|CHAPTER XXII. -- LOUISA IS INDORSED AFRESH FROM CINCINNATI.|
Being thus repulsed, and virtually accused of being an impostor, Mrs. P. felt deeply grieved, as any sensitive and virtuous woman would; but she made no reply, except to say that she believed she had one of the envelopes at the house where she was stopping. She had not thought to keep and show them as a proof that she was not an impostor, and this was the first time they had been called for; for the reader must understand that begging was new business to her, and that she had not resorted to it till all hope of getting her mother free by any other means had fled forever.
The fact of this cold repulse and alleged suspicion becoming known. H.H. Mattison, Esq., of Buffalo (a relative of the writer), told Mrs. P. to go to his house and remain till her case could be brought before the Conference. He then went to the telegraph office and telegraphed to Evans & Co., Bankers, Cincinnati, to
(*) The object of this movement on the part of Mr. Mattison was not to satisfy the writer, or himself; but to procure fresh testimony from original sources, to either convince or silence such incredulous subjects as Rev. H. Slicer.
The telegraph operator kindly sent the message (amounting to nearly three dollars) gratuitously, and the next mail brought the following letter from W.T. Drake , Esq., of the firm of Evans & Co., and one of the first subscribers upon Mrs Picquet's book:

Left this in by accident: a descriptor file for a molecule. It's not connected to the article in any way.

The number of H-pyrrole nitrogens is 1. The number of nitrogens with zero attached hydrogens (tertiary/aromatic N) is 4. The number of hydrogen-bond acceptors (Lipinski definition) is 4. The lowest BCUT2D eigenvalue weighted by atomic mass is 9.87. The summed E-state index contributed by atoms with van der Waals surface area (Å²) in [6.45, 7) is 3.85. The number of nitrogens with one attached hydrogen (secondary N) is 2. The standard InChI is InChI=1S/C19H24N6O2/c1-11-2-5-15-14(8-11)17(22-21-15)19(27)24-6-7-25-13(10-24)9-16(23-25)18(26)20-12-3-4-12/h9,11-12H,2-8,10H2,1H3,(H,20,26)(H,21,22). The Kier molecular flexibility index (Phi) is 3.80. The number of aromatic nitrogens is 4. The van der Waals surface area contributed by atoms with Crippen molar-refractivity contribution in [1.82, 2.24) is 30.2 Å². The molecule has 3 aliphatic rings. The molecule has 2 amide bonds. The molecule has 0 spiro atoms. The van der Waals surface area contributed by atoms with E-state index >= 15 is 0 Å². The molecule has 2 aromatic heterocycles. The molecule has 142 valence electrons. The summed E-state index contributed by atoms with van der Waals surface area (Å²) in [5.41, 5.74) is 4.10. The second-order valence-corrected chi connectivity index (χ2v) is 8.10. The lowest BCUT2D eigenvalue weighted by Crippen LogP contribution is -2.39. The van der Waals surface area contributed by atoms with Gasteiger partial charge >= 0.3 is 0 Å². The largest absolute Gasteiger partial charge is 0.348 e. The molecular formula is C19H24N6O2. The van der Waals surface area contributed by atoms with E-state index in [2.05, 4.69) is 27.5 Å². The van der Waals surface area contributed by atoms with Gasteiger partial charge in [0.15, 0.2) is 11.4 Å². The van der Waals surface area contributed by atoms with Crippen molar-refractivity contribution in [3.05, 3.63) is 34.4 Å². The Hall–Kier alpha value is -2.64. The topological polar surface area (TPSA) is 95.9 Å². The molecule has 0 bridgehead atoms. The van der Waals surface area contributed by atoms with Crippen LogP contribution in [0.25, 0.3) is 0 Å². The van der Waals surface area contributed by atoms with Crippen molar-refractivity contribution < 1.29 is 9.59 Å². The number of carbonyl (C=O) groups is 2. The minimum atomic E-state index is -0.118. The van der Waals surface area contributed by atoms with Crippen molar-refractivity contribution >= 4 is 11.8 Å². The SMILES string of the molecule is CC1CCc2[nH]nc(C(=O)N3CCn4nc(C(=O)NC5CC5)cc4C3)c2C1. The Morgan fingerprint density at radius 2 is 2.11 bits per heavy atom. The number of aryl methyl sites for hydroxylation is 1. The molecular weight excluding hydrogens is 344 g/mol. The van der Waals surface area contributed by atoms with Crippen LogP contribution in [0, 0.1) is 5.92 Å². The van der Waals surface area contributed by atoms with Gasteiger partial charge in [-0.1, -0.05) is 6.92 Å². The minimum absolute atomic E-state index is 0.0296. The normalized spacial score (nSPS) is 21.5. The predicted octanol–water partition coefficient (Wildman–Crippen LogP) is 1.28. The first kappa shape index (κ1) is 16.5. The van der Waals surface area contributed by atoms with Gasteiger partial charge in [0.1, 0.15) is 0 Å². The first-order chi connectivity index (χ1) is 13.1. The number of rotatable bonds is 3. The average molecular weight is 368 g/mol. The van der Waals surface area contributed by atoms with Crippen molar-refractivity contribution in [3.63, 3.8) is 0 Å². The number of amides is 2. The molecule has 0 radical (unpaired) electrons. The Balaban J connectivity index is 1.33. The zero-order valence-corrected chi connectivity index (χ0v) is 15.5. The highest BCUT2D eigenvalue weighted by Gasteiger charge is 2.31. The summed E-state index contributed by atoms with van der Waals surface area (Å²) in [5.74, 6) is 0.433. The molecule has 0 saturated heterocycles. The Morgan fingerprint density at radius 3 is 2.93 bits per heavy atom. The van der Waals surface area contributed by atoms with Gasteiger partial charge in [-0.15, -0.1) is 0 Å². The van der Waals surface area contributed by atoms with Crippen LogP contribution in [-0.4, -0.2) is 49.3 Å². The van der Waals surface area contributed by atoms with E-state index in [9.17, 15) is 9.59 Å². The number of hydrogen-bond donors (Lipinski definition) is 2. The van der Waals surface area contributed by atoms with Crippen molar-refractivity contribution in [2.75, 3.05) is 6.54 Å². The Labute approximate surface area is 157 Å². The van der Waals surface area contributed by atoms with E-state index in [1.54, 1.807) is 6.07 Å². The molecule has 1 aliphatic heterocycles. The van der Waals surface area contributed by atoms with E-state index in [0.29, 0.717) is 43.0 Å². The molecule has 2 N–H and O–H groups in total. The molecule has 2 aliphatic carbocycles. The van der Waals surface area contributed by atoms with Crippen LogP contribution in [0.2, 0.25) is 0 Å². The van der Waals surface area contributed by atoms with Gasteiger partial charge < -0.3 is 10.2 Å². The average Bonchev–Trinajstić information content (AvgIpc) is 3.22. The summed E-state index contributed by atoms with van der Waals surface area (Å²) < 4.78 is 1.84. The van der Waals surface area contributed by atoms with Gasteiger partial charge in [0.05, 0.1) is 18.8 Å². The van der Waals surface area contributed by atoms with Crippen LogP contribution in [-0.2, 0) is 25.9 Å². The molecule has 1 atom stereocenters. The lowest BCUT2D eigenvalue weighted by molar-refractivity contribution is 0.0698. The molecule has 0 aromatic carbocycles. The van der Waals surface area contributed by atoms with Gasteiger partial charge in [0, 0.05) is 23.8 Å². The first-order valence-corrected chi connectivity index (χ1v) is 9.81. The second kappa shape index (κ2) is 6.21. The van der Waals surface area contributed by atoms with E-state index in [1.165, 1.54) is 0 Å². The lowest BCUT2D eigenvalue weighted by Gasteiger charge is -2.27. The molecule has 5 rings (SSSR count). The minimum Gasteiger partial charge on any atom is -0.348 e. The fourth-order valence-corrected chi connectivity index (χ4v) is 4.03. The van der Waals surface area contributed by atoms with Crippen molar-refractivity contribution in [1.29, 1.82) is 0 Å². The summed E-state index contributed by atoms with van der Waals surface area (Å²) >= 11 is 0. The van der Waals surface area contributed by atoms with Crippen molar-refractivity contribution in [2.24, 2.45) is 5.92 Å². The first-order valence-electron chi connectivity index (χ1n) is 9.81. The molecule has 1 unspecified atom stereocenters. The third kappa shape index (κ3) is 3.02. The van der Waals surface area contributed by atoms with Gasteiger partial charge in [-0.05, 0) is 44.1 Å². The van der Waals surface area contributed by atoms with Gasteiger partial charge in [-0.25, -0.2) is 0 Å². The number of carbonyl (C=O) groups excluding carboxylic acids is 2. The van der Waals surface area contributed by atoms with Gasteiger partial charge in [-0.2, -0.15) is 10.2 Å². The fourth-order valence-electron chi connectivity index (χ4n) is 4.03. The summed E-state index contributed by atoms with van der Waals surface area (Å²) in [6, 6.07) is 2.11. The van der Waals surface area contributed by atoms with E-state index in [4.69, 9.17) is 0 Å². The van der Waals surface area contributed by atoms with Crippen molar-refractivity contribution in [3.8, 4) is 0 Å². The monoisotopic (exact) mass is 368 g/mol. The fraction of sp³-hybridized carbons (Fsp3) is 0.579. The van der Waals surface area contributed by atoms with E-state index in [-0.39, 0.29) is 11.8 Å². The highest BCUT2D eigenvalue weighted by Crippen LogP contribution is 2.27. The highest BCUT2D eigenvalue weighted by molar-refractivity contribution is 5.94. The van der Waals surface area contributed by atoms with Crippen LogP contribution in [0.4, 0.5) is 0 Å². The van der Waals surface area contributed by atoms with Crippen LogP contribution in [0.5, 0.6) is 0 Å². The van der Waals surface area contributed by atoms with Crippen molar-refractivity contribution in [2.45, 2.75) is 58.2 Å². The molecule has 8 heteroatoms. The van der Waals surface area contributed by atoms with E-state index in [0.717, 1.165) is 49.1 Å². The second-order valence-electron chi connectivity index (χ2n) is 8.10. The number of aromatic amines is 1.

JASON EVANS,EVANS & CO., BANKERS.H.W. HUGHES,BRIGGS SWIFT.W.T. DRAKE.
, 22nd May, 1860.
"H.H. Mattison , Esq., Buffalo, N. York. " Dear Sir,
--I am in receipt of your telegram of 21st inst., and hasten to reply.
"I know Mrs. Picquet has a mother in bondage in Texas, for whom she is trying to raise sufficient money to purchase her freedom.
"I know, also, Mrs. Picquet to be a truthful, and, I trust, Christian woman. You can, therefore, place the utmost confidence in her representations to you.
"I cordially commend her to your charity, in assisting her in the humane and filial endeavor of purchasing a mother from the curse of slavery.
"A mother! Who would not brave any danger, toil, and hardship for that dear name!"I am, very truly,
"I have just seen the husband of Mrs. Picquet. He hands me two letters from Mrs. P.'s mother, received since she has been gone. Will you please hand them to her, after reading. The master of this woman has agreed to take $100 less than is former price."
The two accompanying letters referred to will be found in the following chapter.